Monday, February 8, 2010

Home, at Last! - of a Winter Storm, Interstate Traffic, and Utility Trucks

My wife, #3 daughter, and son got back from an unexpectedly long visit at #2 daughter's household, up in the Red River Valley of the north. My son-in-law's, too, of course.

Winter storm warnings are still up - and I'm duly grateful to be back at home.

I was getting a little tired, after a few hours driving on the Interstate, when I noticed a truck up ahead. We'd already passed a line of something like a dozen utility trucks - cherry pickers and all - which had all stopped on the shoulder where one (1) truck-size vehicle had keeled over on its right side.

No idea why so many utility trucks were apparently responding to an accident.

Anyway, back to that truck: it was one of those that looks like a box on wheels from the back. Nothing unusual. I was going along at about 50 miles an hour, which was close to average for traffic there.

And, as I said, after a few hours of driving, I was getting a bit tired. We'd stopped off in Fergus Falls for supper (Debbie's Home Style Kitchen, first stoplight east of the 210 / Lincoln Avenue Interstate exit - highly recommended), but like I said: I was getting a bit tired.

So there we were, after dark, on the Interstate, about six seconds behind this truck, going about 50, when a semi passes us. Nothing unusual about that: the semi was going maybe 55, and I was thinking about picking up the pace a little.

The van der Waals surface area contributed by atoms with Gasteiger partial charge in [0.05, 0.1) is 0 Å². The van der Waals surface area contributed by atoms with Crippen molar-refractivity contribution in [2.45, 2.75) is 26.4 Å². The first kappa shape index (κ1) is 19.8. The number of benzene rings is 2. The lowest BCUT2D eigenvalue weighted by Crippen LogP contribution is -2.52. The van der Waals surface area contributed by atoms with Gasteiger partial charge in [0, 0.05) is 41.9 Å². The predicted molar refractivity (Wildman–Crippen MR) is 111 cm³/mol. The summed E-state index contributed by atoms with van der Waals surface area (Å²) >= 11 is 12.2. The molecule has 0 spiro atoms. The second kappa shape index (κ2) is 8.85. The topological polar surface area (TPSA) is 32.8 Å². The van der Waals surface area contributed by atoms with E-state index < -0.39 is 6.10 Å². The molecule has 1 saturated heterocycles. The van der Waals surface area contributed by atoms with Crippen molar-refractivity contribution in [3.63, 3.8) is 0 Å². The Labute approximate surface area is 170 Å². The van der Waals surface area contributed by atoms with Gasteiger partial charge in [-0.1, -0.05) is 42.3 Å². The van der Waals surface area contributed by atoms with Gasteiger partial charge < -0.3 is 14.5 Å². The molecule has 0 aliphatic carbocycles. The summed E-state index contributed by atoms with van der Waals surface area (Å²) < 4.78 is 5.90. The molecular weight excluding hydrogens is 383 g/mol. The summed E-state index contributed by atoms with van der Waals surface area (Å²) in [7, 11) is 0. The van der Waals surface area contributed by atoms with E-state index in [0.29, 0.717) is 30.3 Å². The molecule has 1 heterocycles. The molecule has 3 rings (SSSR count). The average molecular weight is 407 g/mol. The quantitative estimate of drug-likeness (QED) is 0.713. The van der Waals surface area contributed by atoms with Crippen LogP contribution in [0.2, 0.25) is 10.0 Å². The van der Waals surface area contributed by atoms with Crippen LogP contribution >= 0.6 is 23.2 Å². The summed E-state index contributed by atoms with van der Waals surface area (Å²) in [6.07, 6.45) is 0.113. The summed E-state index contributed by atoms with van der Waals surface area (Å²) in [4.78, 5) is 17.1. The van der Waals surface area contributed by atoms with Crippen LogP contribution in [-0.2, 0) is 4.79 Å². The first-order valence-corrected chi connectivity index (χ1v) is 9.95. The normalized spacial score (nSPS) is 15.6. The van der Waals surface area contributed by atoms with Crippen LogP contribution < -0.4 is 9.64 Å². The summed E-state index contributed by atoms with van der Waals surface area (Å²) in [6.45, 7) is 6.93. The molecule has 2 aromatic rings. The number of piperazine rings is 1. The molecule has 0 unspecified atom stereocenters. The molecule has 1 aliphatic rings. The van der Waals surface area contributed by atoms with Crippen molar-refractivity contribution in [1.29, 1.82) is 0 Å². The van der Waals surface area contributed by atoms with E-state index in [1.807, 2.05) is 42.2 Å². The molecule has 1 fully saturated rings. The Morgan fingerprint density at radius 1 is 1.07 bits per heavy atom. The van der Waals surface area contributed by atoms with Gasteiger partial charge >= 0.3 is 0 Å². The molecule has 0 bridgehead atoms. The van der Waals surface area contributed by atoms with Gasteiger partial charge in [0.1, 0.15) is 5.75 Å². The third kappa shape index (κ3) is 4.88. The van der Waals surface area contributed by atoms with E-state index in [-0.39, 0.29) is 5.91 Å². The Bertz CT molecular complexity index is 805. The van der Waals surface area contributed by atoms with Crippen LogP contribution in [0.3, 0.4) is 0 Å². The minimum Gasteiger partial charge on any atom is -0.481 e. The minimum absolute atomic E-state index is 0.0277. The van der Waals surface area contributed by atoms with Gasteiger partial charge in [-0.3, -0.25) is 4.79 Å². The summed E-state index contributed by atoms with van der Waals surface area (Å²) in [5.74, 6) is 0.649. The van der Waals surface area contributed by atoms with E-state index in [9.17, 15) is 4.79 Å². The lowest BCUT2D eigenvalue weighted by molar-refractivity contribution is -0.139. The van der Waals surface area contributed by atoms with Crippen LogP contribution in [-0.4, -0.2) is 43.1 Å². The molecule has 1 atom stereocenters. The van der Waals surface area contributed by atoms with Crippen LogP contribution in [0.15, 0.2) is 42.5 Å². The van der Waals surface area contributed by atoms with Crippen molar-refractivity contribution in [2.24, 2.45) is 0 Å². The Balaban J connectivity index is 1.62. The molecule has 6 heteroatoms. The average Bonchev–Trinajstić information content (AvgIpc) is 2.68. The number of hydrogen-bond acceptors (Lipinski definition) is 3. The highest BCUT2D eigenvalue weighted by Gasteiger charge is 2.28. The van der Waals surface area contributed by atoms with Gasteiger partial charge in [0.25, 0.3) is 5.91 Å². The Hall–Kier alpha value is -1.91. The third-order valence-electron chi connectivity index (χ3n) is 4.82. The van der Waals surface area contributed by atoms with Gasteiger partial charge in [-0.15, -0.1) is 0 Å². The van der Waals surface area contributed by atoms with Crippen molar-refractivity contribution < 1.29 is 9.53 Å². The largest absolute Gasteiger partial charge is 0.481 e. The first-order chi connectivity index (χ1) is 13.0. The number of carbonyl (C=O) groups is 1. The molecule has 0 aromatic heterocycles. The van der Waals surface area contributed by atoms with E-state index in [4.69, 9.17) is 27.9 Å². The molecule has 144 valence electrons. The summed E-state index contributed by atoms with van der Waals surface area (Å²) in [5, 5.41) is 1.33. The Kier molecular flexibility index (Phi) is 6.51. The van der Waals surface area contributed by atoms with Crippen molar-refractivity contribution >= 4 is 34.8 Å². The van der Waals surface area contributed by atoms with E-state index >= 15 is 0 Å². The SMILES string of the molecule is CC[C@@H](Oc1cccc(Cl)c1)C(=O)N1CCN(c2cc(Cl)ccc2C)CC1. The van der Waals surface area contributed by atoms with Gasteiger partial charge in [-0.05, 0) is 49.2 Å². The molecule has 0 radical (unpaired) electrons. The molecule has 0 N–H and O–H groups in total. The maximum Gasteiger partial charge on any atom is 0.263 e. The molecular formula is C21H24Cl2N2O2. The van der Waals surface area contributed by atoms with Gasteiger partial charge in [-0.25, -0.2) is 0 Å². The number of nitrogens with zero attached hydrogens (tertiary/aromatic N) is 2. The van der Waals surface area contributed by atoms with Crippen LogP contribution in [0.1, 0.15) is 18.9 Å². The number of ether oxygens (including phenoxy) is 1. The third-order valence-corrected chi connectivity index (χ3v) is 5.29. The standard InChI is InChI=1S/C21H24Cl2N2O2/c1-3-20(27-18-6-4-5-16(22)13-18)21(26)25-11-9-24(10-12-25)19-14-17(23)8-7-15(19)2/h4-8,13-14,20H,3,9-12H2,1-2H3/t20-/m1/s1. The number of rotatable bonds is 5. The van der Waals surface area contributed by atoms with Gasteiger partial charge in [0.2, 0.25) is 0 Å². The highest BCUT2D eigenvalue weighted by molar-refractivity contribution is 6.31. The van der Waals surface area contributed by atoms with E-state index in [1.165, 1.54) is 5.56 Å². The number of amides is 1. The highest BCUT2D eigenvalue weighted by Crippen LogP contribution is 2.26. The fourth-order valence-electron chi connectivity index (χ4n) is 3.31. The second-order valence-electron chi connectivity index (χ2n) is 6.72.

Then I noticed two things:
  1. Beautiful dancing strands of snowy fog were
    • Writhing away from the back of the semi
    • Hiding
      • The road
      • The back of the semi
      • And just about everything else
  2. The red taillights of that truck (not the now-invisible semi)
    • They were getting bigger
      • FAST
I couldn't jam on the brakes. Well, I could - but I've lived in this are long enough to know that you don't do that in road conditions like this.

As gently as I could, given the speed with which that truck's rear end was rushing toward me and my family, I eased back on the gas and slid (bad choice of words - make that merged) into the passing lane, behind the mass of writhing ephemeral tendrils which presumably still concealed the back of a semi.

I think we were going about 45 miles an hour when we rushed by that truck.

My attention was focused on cutting speed as fast as I could, safely, to keep out of the thickest part of whatever the semi was kicking up: while retaining control of our van, staying on the road, and not hitting the other truck.

As the now-crawling truck's headlights receded in the rear-view mirror, the snow tendrils disappeared. The semi was well ahead of us by then. I eased back into the right lane. My wife remarked, casually, "you'd think a driver for [familiar company name omitted] would drive faster."

I wasn't tired any more.


Brigid said...

Though you apparently were tired when writing this post given the number of typos. (You may want to take a look, there are a few too many to list concisely.)

Brian H. Gill said...


Tired? You could say that. I think I've fixed most of them. Maybe all.

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